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Embracing transition

Longtime educator OJ Cotes enjoys the nice day and the view from a peaceful bench on the Whitworth University campus.  (Christopher Anderson)
Longtime educator OJ Cotes enjoys the nice day and the view from a peaceful bench on the Whitworth University campus. (Christopher Anderson)

Life’s changes have been a series of learning experiences

OJ Cotes, an educator in Spokane since 1965, has spent the past decade at Whitworth University preparing teachers-to-be for the modern classroom.

She’s known for her high standards in the classroom. And for a gentle, reflective nature that she credits, in part, to her Native American heritage.

It’s a time of personal and professional transition for Cotes, 72. Her grown daughter, Shannon Renee Cotes Roloff, died unexpectedly in January. And Cotes will leave Whitworth at the end of the summer.

She was originally hired on a three-year contract that stretched to nine years. But she has no intentions of leaving the work world.

In a recent Wise Words interview, Cotes talked about the importance of hard work and honoring transition times.

•My father was a Colville Indian from a family of 10. I lived in Springdale until I was 4, and then we moved into Spokane. My mother was always very embarrassed we were from Springdale and that my father was Native American, so all I could ever tell people was that we were from “up North.”

•My family hunted and fished on the Colville Reservation. I learned to hunt with my father. So when I went to Rogers High School, I joined the gun club. Every week I took my .22 rifle to school. It was placed in my locker on the third floor. Then after school, we went for our practice sessions. So times have changed.

•My father had a road construction business. The name of their company was O.C. Shaw Trucking. Everywhere we’d go, Dad would say, “We built this road.” He had bright yellow GMC trucks. Mom did all the bookkeeping.

One time he announced that he had just ordered two or three new trucks. She said, “Well, how much money did you put down?” He wrote “$1,000” in the air. She was just so stressed. But because he always pushed the financial end, they did well.

He worked tirelessly. And mother always said to us: “You’re expected to get done what needs to be done.” Fortunately, they lived in a time when hard work really paid off. That’s not necessarily the case now.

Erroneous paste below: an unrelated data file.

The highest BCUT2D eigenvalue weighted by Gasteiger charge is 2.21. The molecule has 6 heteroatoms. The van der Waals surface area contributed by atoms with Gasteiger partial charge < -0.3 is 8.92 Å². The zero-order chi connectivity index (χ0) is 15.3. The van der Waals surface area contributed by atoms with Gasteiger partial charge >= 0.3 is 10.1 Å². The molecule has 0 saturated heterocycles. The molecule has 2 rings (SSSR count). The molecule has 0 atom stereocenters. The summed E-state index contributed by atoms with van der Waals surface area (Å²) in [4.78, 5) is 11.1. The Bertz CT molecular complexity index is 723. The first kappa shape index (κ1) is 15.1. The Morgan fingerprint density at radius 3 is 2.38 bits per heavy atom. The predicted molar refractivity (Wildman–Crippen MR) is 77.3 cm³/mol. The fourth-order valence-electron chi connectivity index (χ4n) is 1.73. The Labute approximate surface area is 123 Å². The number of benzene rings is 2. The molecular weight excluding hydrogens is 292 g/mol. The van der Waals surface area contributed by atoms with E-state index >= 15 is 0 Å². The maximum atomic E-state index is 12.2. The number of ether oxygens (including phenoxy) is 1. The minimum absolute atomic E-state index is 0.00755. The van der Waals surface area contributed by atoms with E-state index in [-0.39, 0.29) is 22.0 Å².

•In the 1960s, I waitressed about six years, while going to school and raising my family. I waitressed at the Shack Restaurant, Manito Country Club, Spokane Country Club and Madge’s Hedge House, which at that time was the place in town.

Madge was meticulous. If a cut of meat didn’t meet a high standard, it went back. She demanded excellence. After I received my degree in 1965, I worked a year or two more, because at first I loved working as a waitress much more than teaching school.

•I had times when I panicked about money. At those times you look inside yourself and see what you can do. And then look out and see who is there to help you learn what you don’t know how to do. And you just keep going.

•Am I known for demanding excellence? I hope so. I’m reading a book called “Drive” that talks about excellence. There is always something more you can do. I used to think it was a flaw that I couldn’t be satisfied. But if it’s not done as best you can, then you get up and take care of it.

•There was a time when having possessions was more important to me. And now, especially with the passing of my daughter in January, I’m realizing that the more I can give to people now, the better.

•I’m driving a ’91 Cadillac which was my mother’s last car. My son says, “It’s time you get rid of that piece of junk and get something new.” But it is really serving me well.

•So right now there are several transitions in my life. There’s the passing of my daughter. And I’ll be leaving Whitworth for whatever I will do next. People start using the word “celebration.” Celebration of something called retirement, celebration of my daughter’s life.

The word celebration has connotations to me of joy and happiness. Well, I’m not there yet. It’s a time of reflection, a time of remembering, a time of change. But it is not a time of celebration.

•Our students are so excited about the future. I have seen a change in the nine years. Even though we’ve always talked about how teaching won’t make them independently wealthy, there are more conversations about service learning and how do I give back to my community?

One of my current young people was thinking of a legal profession. He comes from a family of lawyers. And that probably would be a more lucrative profession than teaching. But teaching is what he wants to do.

•We have great young people, but they are coming out of here with horrendous debt. That’s a sore point for me to have these people come out in such debt.

A superintendent one time was angry that they had to provide their beginning teachers with lunches, because the teachers couldn’t afford it. He said that should never be the case for teachers and yet our students are doing that.

•Some people have very clear plans and directions. And they know them from the beginning of their life. I have stumbled into great opportunities.

When I was at Shaw Middle School as art teacher, the principal wanted a mural outside. It was to be 5 feet high and 18 feet long. It was constructed in our art class. I had no idea how to do it. I just took it on and learned from it. I said yes.

That’s what I’d like young people to do. Take some risks. And see what happens.

•What’s really important? To be in the moment and really value that moment. It’s sort of an Indian thing. Indian people are really good about when I am here, this is where we are. They give people permission to value each other. I hope to do more of that.



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